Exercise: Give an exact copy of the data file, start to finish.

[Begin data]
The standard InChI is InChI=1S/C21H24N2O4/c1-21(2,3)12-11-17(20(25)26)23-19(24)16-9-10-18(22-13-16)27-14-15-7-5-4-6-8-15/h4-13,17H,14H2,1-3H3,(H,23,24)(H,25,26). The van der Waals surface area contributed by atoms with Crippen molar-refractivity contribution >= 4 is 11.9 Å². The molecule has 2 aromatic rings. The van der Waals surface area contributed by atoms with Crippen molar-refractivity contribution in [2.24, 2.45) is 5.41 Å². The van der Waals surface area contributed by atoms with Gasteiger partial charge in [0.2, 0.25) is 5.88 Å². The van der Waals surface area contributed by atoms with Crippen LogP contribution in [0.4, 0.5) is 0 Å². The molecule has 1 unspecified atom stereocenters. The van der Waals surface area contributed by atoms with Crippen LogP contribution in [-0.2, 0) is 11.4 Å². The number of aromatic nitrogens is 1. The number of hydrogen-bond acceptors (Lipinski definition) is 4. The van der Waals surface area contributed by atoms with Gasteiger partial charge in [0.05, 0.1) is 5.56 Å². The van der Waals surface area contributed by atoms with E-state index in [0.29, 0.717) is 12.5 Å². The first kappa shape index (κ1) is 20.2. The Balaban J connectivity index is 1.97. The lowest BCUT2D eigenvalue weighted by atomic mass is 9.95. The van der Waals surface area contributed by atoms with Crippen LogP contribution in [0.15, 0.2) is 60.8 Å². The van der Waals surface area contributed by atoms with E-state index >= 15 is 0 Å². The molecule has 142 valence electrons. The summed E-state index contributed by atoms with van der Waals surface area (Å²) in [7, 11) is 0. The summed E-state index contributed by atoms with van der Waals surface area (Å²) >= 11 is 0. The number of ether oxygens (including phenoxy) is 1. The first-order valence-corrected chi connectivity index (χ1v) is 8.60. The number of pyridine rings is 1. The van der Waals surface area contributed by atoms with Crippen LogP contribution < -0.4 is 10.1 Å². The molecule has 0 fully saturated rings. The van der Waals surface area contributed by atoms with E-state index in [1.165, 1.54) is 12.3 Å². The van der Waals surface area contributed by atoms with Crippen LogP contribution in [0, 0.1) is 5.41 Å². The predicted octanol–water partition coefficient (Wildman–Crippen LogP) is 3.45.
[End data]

The standard InChI is InChI=1S/C21H24N2O4/c1-21(2,3)12-11-17(20(25)26)23-19(24)16-9-10-18(22-13-16)27-14-15-7-5-4-6-8-15/h4-13,17H,14H2,1-3H3,(H,23,24)(H,25,26). The van der Waals surface area contributed by atoms with Crippen molar-refractivity contribution >= 4 is 11.9 Å². The molecule has 2 aromatic rings. The van der Waals surface area contributed by atoms with Crippen molar-refractivity contribution in [2.24, 2.45) is 5.41 Å². The van der Waals surface area contributed by atoms with Gasteiger partial charge in [0.2, 0.25) is 5.88 Å². The van der Waals surface area contributed by atoms with Crippen LogP contribution in [0.4, 0.5) is 0 Å². The molecule has 1 unspecified atom stereocenters. The van der Waals surface area contributed by atoms with Crippen LogP contribution in [-0.2, 0) is 11.4 Å². The number of aromatic nitrogens is 1. The number of hydrogen-bond acceptors (Lipinski definition) is 4. The van der Waals surface area contributed by atoms with Gasteiger partial charge in [0.05, 0.1) is 5.56 Å². The van der Waals surface area contributed by atoms with E-state index in [0.29, 0.717) is 12.5 Å². The first kappa shape index (κ1) is 20.2. The Balaban J connectivity index is 1.97. The lowest BCUT2D eigenvalue weighted by atomic mass is 9.95. The van der Waals surface area contributed by atoms with Crippen LogP contribution in [0.15, 0.2) is 60.8 Å². The van der Waals surface area contributed by atoms with E-state index >= 15 is 0 Å². The molecule has 142 valence electrons. The summed E-state index contributed by atoms with van der Waals surface area (Å²) in [7, 11) is 0. The summed E-state index contributed by atoms with van der Waals surface area (Å²) >= 11 is 0. The number of ether oxygens (including phenoxy) is 1. The first-order valence-corrected chi connectivity index (χ1v) is 8.60. The number of pyridine rings is 1. The van der Waals surface area contributed by atoms with Crippen LogP contribution < -0.4 is 10.1 Å². The molecule has 0 fully saturated rings. The van der Waals surface area contributed by atoms with E-state index in [1.165, 1.54) is 12.3 Å². The van der Waals surface area contributed by atoms with Crippen LogP contribution in [0, 0.1) is 5.41 Å². The predicted octanol–water partition coefficient (Wildman–Crippen LogP) is 3.45.